Hamstring tendonitis arises if soft tissues linking the back-thigh muscles to the knee, pelvis and lower part of the legs are inflamed. The condition is usually caused by overuse and results to acute pain that subsides with rest or with first aid care. Most can resume regular activities after a week or so.
What are the signs?
The usual indications of hamstring tendonitis include the following:
- Burning, sharp pain
- Achiness or dull throbbing
- Muscle and joint weakness
- Joint and muscle stiffness
- Inflammation or swelling
The symptoms can worsen if the individual continues with activity and often severe after prolonged periods of inactivity such as sitting or sleeping.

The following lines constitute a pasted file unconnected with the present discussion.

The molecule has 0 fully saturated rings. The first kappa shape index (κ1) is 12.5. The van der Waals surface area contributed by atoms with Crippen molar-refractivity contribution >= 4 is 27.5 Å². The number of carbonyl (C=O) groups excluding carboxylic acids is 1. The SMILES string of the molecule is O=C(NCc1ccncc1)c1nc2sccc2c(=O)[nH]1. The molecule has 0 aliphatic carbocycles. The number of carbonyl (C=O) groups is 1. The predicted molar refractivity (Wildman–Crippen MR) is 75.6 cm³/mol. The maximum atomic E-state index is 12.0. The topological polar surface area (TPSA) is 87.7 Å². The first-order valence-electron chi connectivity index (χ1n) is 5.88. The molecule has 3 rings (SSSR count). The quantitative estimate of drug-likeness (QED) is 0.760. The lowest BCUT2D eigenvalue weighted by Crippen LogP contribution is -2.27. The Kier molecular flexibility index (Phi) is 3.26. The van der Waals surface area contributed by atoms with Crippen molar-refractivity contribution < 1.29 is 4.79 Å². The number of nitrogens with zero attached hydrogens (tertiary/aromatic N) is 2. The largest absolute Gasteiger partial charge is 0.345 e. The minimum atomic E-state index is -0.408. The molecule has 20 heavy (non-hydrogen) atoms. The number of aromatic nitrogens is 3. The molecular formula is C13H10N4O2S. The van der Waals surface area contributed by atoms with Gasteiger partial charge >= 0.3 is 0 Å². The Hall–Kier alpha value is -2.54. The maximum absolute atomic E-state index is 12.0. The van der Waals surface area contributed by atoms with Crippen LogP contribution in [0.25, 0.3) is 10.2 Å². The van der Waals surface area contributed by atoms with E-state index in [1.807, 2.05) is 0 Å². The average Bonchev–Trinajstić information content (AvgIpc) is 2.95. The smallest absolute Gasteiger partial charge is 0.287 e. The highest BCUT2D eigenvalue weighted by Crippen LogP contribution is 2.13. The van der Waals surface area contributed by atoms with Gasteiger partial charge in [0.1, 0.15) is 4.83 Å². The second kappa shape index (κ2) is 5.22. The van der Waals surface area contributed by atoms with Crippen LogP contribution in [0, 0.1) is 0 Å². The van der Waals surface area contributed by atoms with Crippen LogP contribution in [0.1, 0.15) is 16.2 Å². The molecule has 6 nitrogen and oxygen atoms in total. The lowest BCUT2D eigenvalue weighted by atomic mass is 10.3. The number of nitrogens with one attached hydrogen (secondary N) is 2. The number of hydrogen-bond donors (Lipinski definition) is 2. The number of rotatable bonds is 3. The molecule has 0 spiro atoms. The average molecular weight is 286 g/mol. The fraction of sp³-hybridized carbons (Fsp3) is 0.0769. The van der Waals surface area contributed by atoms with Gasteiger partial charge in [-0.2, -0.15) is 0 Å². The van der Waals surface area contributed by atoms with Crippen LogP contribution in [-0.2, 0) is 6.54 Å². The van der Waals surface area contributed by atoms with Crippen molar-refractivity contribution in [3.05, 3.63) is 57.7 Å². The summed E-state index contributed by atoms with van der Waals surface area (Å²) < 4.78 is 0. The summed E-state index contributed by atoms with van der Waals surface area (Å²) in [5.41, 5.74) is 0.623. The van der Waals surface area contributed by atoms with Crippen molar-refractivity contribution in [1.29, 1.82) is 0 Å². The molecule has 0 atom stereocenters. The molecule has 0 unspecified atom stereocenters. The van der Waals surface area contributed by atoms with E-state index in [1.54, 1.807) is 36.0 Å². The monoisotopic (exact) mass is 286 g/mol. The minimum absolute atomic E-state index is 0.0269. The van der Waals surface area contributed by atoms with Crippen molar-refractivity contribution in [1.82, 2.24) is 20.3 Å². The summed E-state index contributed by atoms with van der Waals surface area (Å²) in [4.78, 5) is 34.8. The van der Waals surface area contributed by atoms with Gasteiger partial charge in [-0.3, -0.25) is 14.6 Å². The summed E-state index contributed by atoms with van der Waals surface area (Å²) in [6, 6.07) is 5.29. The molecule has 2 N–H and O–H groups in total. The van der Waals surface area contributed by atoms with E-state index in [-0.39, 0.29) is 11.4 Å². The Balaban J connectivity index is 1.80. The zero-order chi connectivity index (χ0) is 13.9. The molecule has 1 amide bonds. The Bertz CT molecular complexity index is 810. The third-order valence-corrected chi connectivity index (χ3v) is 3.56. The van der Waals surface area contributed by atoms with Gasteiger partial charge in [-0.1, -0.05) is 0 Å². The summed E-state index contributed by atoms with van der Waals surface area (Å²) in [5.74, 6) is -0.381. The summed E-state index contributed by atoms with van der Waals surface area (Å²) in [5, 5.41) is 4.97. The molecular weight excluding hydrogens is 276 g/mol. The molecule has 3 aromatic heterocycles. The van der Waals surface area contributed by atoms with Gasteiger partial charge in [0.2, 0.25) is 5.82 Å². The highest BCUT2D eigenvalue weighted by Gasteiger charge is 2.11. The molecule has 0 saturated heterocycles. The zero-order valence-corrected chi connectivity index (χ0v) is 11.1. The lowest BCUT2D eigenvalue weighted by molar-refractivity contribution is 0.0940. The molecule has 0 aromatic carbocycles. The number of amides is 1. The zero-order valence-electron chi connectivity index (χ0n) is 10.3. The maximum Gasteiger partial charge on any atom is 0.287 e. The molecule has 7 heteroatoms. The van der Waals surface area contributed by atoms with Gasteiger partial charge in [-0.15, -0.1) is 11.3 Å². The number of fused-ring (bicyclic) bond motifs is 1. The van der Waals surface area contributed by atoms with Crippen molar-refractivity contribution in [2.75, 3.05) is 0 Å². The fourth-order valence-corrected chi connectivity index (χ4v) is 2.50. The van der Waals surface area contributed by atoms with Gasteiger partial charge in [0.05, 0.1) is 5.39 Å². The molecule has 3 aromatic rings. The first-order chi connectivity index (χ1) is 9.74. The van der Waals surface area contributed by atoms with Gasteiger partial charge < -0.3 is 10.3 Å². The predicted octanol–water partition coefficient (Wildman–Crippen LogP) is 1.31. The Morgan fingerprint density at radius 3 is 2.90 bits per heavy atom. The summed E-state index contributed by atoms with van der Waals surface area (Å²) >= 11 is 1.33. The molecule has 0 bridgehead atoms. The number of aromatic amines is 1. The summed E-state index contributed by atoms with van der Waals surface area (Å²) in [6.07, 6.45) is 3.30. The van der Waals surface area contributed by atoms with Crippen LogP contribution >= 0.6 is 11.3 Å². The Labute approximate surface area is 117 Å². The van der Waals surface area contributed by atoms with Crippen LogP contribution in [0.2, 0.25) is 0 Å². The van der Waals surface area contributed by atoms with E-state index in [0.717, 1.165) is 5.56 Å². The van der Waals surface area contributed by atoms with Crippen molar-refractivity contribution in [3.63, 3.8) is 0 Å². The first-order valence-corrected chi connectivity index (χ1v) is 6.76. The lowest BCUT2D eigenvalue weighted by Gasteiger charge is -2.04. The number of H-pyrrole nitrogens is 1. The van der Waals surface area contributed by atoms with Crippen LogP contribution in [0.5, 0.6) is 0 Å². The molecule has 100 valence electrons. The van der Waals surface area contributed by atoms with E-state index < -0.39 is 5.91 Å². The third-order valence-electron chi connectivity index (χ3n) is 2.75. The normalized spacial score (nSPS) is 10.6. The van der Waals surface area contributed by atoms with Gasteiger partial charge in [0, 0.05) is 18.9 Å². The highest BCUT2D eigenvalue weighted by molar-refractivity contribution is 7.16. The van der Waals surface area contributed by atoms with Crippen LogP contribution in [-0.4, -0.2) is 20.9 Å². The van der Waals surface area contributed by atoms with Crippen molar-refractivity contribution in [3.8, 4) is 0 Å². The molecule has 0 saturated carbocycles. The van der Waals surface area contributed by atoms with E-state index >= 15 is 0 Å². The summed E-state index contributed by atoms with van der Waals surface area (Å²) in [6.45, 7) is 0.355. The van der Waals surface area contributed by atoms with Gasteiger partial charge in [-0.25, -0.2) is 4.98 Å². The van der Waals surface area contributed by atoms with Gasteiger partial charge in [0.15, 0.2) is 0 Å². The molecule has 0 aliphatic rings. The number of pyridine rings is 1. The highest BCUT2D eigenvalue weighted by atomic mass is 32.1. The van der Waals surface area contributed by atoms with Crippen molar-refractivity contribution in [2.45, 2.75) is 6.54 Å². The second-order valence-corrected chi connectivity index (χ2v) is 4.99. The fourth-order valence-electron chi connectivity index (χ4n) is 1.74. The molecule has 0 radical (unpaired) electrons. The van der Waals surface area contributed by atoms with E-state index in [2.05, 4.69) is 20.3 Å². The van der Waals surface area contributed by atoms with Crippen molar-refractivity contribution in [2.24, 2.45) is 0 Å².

Management of hamstring tendonitis
Generally, the RICE method is used for 72 hours to manage the symptoms.
The cold causes the blood vessels to constrict, thus reducing the flow of blood and inflammation. An ice pack must be applied up to 10 minutes at a time. After a 20-minute break, it can be reapplied for a few more times as needed.
Compression and elevating the site also reduces the inflammation by lowering the blood flow to the area.
Over-the-counter non-steroidal anti-inflammatory drugs (NSAIDs) can also alleviate the symptoms days after the injury. In case severe pain persists for more than a few days or does not respond to basic care, a doctor must be consulted.
In most cases, it requires several days for the individual to feel significant relief. It can take up to 6 weeks or longer to feel entirely better.